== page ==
Reassembling the Balkan Puzzle

Ladino Memoir Illuminates Wartime Macedonia

By Eli Rosenblatt

Published May 15, 2008, issue of May 23, 2008.
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Monastir Without Jews: 
Recollections of a Jewish 
Partisan in Macedonia

Jewish Monastirlis playing mandolins
Jewish Monastirlis playing mandolins
Jewish women in traditional Macedonian garb.
Jewish women in traditional Macedonian garb.
By Jamila Andjela Kolomonos
Edited by Robert Bedford
Translated by Isaac Nehama and Brian Berman
The Foundation for the Advancement of Sephardic Studies and Culture, 160 pages, $18.95.

In the former Yugoslav republic of Macedonia, the cityscapes are dotted with evidence of the wanderers, invaders and empires that have crisscrossed this region throughout the centuries. Medieval monasteries built by native Slavs in the ninth century stand alongside fortresses built by Bulgarian generals shortly thereafter. Orthodox churches flank Turkish mosques, Roma settlements are only but a short walk from Byzantine remains and — as is expected in most distant European locales — Jewish history, culture and sometimes even some actual Jews reside quietly in the background.

“Monastir Without Jews: Recollections of a Jewish Partisan in Macedonia” by Jamila Andjela Kolomonos is a long-concealed piece of Europe’s larger ethnic and political puzzle. Adapted from a series of essays written in Ladino, the book is both the memoir of a Jewish woman in Macedonia and a testimony of resistance during the Holocaust. In its tight, elegant prose, it tells a story of a Jewish community that exemplifies the complex bonds that cultural and religious minorities have with those in power, and the various ways that those bonds can weaken. Firmly within Europe but comfortable in Islamic and eastern Christian cultures, boldly Jewish but lacking the Yiddish inflection of the popular imagination, Kolomonos expresses the outrage of a Jewish partisan fighting fascism while delicately re-creating a world where people ate piping-hot boyos, or spinach-filled pastries, while Ladino konsejas (stories), poemas (poems) and romansas (ballads) were recited among family and friends.

Kolomonos was born in 1922 in Monastir (now known as Bitola) and became a member of the Yugoslav resistance shortly after the occupation of her country in 1941. She is a native Ladino speaker, and her family’s roots are in Janina, a Greek town known for its ancient Romaniote Jewish heritage. In 1943, with several Jewish companions and after escaping the deportation of Macedonian Jews to death camps, she joined the Partisan army, eventually becoming deputy commissar of a Macedonian Brigade and the 42nd Yugoslav Division.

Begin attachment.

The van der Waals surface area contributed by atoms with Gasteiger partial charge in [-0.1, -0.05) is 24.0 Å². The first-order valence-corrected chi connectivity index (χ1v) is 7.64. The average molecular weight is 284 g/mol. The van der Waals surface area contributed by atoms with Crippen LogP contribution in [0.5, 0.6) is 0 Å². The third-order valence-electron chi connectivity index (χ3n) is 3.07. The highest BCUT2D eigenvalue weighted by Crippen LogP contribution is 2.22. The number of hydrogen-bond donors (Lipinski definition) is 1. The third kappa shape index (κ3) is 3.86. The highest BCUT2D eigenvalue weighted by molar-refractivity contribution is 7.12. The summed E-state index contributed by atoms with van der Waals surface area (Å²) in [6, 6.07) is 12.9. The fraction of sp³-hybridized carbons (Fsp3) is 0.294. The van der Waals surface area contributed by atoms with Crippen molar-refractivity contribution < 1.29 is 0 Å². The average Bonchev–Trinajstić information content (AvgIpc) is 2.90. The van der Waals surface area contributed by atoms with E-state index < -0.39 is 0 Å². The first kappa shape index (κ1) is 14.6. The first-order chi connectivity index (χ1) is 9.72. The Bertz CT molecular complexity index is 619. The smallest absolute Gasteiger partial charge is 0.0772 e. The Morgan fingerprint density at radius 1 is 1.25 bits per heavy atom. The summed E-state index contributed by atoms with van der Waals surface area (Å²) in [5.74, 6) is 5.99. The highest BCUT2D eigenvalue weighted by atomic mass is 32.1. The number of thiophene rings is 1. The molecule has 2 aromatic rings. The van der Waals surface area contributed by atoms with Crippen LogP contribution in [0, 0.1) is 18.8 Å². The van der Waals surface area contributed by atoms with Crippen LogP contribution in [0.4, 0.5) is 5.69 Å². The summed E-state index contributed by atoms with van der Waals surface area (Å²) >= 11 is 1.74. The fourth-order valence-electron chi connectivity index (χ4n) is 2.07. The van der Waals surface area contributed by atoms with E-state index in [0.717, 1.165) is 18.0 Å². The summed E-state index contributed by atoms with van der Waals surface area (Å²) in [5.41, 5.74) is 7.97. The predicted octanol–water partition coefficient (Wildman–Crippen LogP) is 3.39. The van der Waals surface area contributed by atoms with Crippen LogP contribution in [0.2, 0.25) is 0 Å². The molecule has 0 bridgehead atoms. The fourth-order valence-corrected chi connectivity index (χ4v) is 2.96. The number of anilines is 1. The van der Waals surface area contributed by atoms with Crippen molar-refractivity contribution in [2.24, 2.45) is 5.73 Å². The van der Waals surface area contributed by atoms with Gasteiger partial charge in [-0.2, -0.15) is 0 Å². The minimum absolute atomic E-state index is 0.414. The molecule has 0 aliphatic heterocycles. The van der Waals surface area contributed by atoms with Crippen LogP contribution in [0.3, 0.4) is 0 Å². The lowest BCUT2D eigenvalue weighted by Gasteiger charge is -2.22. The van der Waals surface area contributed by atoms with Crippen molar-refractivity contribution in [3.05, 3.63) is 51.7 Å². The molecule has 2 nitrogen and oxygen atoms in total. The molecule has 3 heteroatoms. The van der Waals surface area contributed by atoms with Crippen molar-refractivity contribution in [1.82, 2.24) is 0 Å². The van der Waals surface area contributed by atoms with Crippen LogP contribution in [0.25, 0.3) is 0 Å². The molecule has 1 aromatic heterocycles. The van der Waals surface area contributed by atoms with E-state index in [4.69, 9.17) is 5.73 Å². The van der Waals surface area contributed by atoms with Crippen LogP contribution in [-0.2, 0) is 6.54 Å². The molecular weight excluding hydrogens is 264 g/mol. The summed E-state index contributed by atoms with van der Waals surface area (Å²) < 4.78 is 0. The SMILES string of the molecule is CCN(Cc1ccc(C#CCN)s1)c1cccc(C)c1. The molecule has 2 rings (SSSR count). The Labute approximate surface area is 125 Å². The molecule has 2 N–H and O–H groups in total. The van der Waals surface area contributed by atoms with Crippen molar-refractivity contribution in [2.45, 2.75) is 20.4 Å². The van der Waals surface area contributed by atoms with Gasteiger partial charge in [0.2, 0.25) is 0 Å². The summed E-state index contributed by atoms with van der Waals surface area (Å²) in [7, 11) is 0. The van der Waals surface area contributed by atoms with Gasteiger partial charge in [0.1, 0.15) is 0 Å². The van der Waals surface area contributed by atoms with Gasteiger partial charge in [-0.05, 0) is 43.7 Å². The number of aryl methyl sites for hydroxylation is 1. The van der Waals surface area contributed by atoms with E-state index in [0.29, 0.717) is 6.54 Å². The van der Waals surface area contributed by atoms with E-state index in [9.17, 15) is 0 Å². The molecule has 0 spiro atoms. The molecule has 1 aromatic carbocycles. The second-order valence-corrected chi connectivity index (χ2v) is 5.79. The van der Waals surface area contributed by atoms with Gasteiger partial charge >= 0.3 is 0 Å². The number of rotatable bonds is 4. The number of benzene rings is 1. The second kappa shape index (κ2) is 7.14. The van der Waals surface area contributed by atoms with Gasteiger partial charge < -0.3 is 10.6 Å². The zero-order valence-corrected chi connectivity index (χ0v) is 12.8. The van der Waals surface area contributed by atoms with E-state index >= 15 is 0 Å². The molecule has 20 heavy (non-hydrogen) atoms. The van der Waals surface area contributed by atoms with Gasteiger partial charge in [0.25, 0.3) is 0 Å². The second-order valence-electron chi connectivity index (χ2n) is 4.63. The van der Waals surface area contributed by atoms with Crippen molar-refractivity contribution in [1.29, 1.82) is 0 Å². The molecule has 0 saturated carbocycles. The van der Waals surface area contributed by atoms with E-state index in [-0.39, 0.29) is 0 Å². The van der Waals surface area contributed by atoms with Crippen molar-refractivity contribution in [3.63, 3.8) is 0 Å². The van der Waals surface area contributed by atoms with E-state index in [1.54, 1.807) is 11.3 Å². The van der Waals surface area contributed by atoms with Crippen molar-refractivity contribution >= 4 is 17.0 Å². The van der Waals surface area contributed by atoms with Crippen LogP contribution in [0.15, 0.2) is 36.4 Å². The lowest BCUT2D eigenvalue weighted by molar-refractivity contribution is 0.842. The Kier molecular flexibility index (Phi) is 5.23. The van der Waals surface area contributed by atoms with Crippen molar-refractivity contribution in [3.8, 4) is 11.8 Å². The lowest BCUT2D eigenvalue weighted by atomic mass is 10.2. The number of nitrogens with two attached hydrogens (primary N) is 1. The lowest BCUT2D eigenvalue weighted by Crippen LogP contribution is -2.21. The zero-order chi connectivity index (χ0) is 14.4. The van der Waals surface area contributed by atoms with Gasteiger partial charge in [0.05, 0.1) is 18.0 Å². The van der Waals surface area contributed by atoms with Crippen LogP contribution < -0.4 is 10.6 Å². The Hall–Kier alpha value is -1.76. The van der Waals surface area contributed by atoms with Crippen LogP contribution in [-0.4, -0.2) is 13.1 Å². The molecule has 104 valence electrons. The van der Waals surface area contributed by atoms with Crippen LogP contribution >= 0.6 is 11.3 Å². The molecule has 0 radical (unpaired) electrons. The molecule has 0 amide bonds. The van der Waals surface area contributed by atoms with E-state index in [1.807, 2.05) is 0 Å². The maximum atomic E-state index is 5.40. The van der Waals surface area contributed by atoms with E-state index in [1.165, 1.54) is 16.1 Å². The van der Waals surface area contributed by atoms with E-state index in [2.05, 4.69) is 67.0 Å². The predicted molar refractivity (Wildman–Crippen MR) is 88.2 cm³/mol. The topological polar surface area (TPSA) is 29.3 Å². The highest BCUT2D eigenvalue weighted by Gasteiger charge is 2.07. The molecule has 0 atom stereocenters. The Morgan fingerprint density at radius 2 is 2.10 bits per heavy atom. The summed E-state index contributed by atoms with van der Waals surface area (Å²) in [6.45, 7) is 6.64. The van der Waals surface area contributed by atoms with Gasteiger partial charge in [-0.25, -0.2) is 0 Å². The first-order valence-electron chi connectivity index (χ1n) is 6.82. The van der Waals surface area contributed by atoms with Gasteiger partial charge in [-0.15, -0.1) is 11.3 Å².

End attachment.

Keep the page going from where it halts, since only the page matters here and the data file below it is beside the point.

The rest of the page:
Kolomonos earned a degree in philology in 1960 from the University of Skopje and has studied Ladino philology at the Sorbonne. The author of numerous articles on the history of Ladino and the Yugoslav Macedonian resistance, she was named professor emeritus in the faculty of philosophy at Saints Cyril and Methodius University in Skopje. She currently resides in Skopje with her husband and has one son, Samuel, who is a doctor, and two grandchildren — both of whom live in Israel.

The memoir begins with a concise history of Jews in Macedonia, which began when Jews left Judea to settle in the far reaches of the Roman Empire in search of economic opportunity. With the adoption of Christianity as the official religion of the Roman Empire, Jewish life became progressively more difficult, and throughout the centuries, different Jewish communities came to settle in present-day Macedonia, namely Sephardic exiles and Ashkenazic Jews welcomed by the Ottoman sultan in the 15th and 16th centuries. In the years following the arrival of the Sephardim, the indigenous Jews of the Balkan peninsula adopted Sephardic custom, giving Macedonia’s Jewish community a distinct Ladino flair. With the arrival of the Alliance Israelite Universelle, a French educational organization that promoted Jewish and French education and professional development in the Diaspora, Macedonian Jewry continued to grapple with the tensions between tradition and modernity. The Monastirlis, or the Jews of Monastir, consisted of lavanderas de koladas (washerwomen), kuzinderas (seamstresses), rabbis, poets and doctors, among many other professions.

The book, however, is not meant to be a temperate Mediterranean narrative of resistance and national redemption, but rather a serious investigation of how prewar Jewish life in the region is remembered and, even more interestingly, how Kolomonos, a resident of Macedonia today, has chosen to approach the history of a land in which she still resides. She reminds readers that Boris III, the ruler of Bulgaria famous for refusing to deport Bulgarian Jewish citizens to Nazi death camps, still allowed for thousands of Jews to be deported from areas occupied during the war by his army, including Monastir. But she also writes openly about cooperation between people of different ethnic backgrounds. In one anecdote, Kolomonos tells how she and her comrades were sheltered by the one-legged owner of a kiosk, Bogoya Silyanovski. Yad Vashem later named Silyanovski one of the “righteous among the nations.”

Today, the Jewish community of Macedonia numbers about 200 people, most of whom live in the capital city, Skopje. The community maintains one synagogue, a recreational center and a strong connection with the Jewish community in Serbia. Although intermarriage is high, there has been a renewed interest in Jewish life and culture after the disintegration of Yugoslavia in the early 1990s. In 2007, the Macedonian Jewish community sent its first representative ever to participate in Israel’s World Bible Quiz.

Eli Rosenblatt is a writer living in New York City.


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